Urinary tract infections (UTIs) are common infections, especially in women. Recurrent UTIs are defined as 3 episodes of a UTI in the previous year or 2 episodes in the previous 6 months. In the primary care setting, 53% of women over 55 report a recurrence of UTI within a year.
As people with recurrent UITs are repeatedly treated with Bactrim (sulfamethoxazole/trimethoprim), ciprofloxacin, or nitrofurantoin, we are seeing more and more UTIs with resistant organisms. Multidrug-resistant (MDR) bacteria are now fairly common culprits of recurrent UTI, creating an urgent need for better options than the standard antibiotics.
Enter methenamine. Methenamine should be considered when the more commonly used antibiotics fail to prevent recurrent urinary tract infections. It has benefits as it can help prevent UTIs in people who are susceptible, and it can help with treatment of recurrent chronic UTI.
Methenamine (brand names Hiprex or Urex) has been used to treat bacterial infection in patients with acute and chronic UTI in Europe for over 40 years. It’s what is called a “urinary tract antiseptic.” Methenamine relies on a pH < 5.5 to be effective so urinary pH acidifying agents are prescribed along with it—namely, 1 – 4 grams per day of Vitamin C (ascorbic acid).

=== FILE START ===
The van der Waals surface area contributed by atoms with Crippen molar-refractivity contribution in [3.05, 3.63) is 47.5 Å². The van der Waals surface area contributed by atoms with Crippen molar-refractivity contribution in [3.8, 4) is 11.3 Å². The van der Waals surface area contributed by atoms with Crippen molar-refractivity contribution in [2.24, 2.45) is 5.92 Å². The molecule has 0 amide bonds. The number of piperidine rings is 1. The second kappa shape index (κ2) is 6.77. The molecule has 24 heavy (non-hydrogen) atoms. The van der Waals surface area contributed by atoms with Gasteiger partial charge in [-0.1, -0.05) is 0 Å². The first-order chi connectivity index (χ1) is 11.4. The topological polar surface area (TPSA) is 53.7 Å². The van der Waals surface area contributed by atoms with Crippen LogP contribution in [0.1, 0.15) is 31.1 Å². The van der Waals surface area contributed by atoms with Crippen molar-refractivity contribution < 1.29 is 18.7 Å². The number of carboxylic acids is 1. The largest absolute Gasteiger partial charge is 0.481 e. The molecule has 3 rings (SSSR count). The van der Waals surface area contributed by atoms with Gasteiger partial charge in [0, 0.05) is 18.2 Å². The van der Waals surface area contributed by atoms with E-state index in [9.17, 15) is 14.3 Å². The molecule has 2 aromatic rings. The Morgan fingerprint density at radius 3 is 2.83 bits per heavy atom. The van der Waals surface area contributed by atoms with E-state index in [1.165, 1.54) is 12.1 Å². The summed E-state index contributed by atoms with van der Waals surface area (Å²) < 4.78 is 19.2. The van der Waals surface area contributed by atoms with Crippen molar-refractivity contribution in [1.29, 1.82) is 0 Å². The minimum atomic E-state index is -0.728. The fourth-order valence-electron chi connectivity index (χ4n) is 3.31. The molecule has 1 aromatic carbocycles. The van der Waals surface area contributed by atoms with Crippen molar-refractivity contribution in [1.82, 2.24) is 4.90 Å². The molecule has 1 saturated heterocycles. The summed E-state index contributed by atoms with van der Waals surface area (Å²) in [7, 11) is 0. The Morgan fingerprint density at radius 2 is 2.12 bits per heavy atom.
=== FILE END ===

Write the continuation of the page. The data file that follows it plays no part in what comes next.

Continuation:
Methenamine is broken down into ammonia and formaldehyde which is responsible for its urinary bacteriostatic effect, meaning it stops bacteria from reproducing while not necessarily killing all of them.
How is methenamine used?
It is most effective for short-term (< 7 days) use in preventing recurrent UTIs in women. In women with recurrent UTI caused by multidrug- resistant bacteria where other preventive strategies have not worked, methenamine offers a good choice.
What antibiotics should I try for UTI prevention before methenamine?
Nitrofurantoin 50 mg – 100 mg or low-dose Bactrim 40 mg/200 mg taken nightly has long been used for women with frequent recurrent infections. Nitrofurantoin is preferred as there is less than 5% resistance of E Coli to nitrofurantoin—though, that is increasing.
Can I take this when I have an acute/active UTI?
No. Methenamine is not effective for an active (current) urinary tract infection. It’s used instead for prevention if you have recurrent UTIs.
What are the upsides of methenamine?
Resistance to this antibiotic (the formaldehyde) doesn’t happen, which offers a huge advantage over conventional antibiotics and may allow for prolonged use, though that remains to be seen.
Other upsides? It does not affect gut flora (no antibiotic-associated diarrhea), is relatively non-toxic, and low cost.